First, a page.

Our progress was slow as the adjacent trees seemed to come alive with bird activity. It was nice to see a male bullfinch in its bright Spring mating colours. The sight and sound of a great tit was noted as a bumblebee flew past. Occasionally we would come to a break in the trees lining the route where the banks sported a yellow mass of primroses. Also spotted were some scarlet elf cup fungi. Further along gave us the rare sightings of three individual flowers of the snake’s-head fritillary whilst up in an overhanging birch tree were good examples of withes broom. Our first brimstone butterfly of the year fluttered past and then dived into a bramble thicket.

Scarlet Elf Cup. E Beer.

This stretch of the path gave us the rare opportunity of seeing a pair of long tailed tits in the midst of their building their nest part way up a semi mature tree with a good covering of ivy situated between the main tree trunk and a short stubby branch. These intricate oval shaped nests consist mainly of mosses and are lined with feathers and held together with spiders webs and camouflaged with birch bark and lichens.

Leaving the trail we crossed over a stone bridge encrusted with lichens from where we were able to look back down on to the trail and get good views of a hazel tree laden with catkins. Walking across the higher ground gave us beautiful clear views of the surrounding countryside and river before descending to the Fremington Pill. This is a tributary of the Taw and is navigable for around half a mile when the tide is in. When the tide ebbs it reveals a large expanse of mud flats. Today it provided us with the usual array of waders and the much hoped for sighting of a pair of glossy ibis. These come from Africa and a single bird appeared a few years ago but the population has now increased to at least five birds.

Walking back alongside the Pill it was time for some refreshment at our starting point as we looked out over a wide expanse of sand of the now nearly empty Taw, in the late afternoon sunshine. We left with the sound of a curlew’s eerie cry echoing in our ears as a dunnock hopped around in the grass verge by the cars.

John Short

 

Hawk Combe Wood. 24th April 2022

The overnight rain having cleared, we made our way up the slopes of Exmoor to our meeting point, a small car park at the summit of Porlock Hill, the steepest – 1 in 4 in places. The first official day of Spring was over four weeks ago but Exmoor, always a little later, sported clumps of primroses and daffodils along it’s roadsides, these flowers now fading at lower levels.

We were greeted in the earthy car park with the clear descending notes of a willow warbler obligingly perched on a nearby rowan tree. Amalgamating into fewer cars we began our bumpy descent down a steep, winding, stony track through the woods to the valley bottom far below. Concentration was definitely needed. Thankfully we all reached the bottom without mishap and with engines switched off and all sensibly parked we emerged out into the stillness of the woods. Hawk Combe Woods is a National Nature Reserve consisting of 101 hectares of mixed woodland situated near the quaint village of Porlock on the North Somerset coast. It is owned and managed by the Exmoor National Park Authority and is a designated SSSI. Noted for its large population of sessile oaks, red wood ants and a good variety of lichens some of which are rare. Unfortunately it is at present suffering with a serious problem of ash die-back.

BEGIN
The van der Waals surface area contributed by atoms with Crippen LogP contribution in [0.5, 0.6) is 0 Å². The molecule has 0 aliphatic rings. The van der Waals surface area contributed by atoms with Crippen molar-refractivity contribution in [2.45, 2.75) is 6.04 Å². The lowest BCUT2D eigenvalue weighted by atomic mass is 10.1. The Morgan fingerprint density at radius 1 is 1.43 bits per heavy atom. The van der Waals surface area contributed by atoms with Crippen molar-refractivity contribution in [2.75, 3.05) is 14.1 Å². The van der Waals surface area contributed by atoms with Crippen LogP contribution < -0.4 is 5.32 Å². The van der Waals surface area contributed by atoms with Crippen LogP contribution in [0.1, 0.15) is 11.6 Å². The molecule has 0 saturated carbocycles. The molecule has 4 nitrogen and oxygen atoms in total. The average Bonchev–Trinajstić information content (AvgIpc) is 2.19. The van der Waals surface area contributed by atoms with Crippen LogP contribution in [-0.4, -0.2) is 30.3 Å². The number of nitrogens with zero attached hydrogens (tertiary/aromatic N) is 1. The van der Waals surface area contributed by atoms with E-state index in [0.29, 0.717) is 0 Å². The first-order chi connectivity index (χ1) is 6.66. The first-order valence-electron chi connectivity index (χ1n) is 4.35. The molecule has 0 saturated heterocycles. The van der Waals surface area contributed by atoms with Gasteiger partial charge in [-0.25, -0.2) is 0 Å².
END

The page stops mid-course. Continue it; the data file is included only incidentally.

Our hope today was to spot some early migrant birds which are known to inhabit these woods. Our plan was to follow the stream as it winds down the valley towards Porlock before emerging into the Bristol Channel. As we made our way along the woodland path a great spotted woodpecker could be heard drumming in the distance. A goldcrest was seen flitting amongst the tree branches as a treecreeper scuttled its way up a tree trunk. The prominent songs of great tit, robin, blackbird and song thrush could all be heard above the sound of the babbling stream, making it sound like a late dawn chorus. Whortleberry plants were in profusion among the trees and the hawthorn was now in flower. Arriving at a grassy glade we took the opportunity to have our packed lunches whilst sitting on some convenient trunks of felled trees,just as the sun came out. True to form, as the sun appeared so the butterflies emerged, prominent among them were green veined whites. Interestingly a clump of small tortoiseshell caterpillars were seen on a stand of nearby nettles.

Green-veined white butterfly Pieris napi at rest in April sunshine. JFlacke.